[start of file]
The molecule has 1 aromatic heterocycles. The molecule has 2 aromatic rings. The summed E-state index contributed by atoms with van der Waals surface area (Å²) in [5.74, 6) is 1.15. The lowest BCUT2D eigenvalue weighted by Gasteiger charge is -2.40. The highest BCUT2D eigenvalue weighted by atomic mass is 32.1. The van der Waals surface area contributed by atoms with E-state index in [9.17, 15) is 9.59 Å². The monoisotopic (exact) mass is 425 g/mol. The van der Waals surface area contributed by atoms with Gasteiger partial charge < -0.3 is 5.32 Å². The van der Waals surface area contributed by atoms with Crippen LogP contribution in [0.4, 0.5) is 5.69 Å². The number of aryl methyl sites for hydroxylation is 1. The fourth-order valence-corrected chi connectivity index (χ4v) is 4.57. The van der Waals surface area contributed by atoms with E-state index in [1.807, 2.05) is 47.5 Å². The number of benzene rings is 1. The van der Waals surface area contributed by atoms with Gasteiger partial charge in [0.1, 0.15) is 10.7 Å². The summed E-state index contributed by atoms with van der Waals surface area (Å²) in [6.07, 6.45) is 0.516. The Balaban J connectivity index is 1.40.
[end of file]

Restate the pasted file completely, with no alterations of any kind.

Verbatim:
The molecule has 1 aromatic heterocycles. The molecule has 2 aromatic rings. The summed E-state index contributed by atoms with van der Waals surface area (Å²) in [5.74, 6) is 1.15. The lowest BCUT2D eigenvalue weighted by Gasteiger charge is -2.40. The highest BCUT2D eigenvalue weighted by atomic mass is 32.1. The van der Waals surface area contributed by atoms with E-state index in [9.17, 15) is 9.59 Å². The monoisotopic (exact) mass is 425 g/mol. The van der Waals surface area contributed by atoms with Gasteiger partial charge < -0.3 is 5.32 Å². The van der Waals surface area contributed by atoms with Crippen LogP contribution in [0.4, 0.5) is 5.69 Å². The number of aryl methyl sites for hydroxylation is 1. The fourth-order valence-corrected chi connectivity index (χ4v) is 4.57. The van der Waals surface area contributed by atoms with E-state index in [1.807, 2.05) is 47.5 Å². The number of benzene rings is 1. The van der Waals surface area contributed by atoms with Gasteiger partial charge in [0.1, 0.15) is 10.7 Å². The summed E-state index contributed by atoms with van der Waals surface area (Å²) in [6.07, 6.45) is 0.516. The Balaban J connectivity index is 1.40.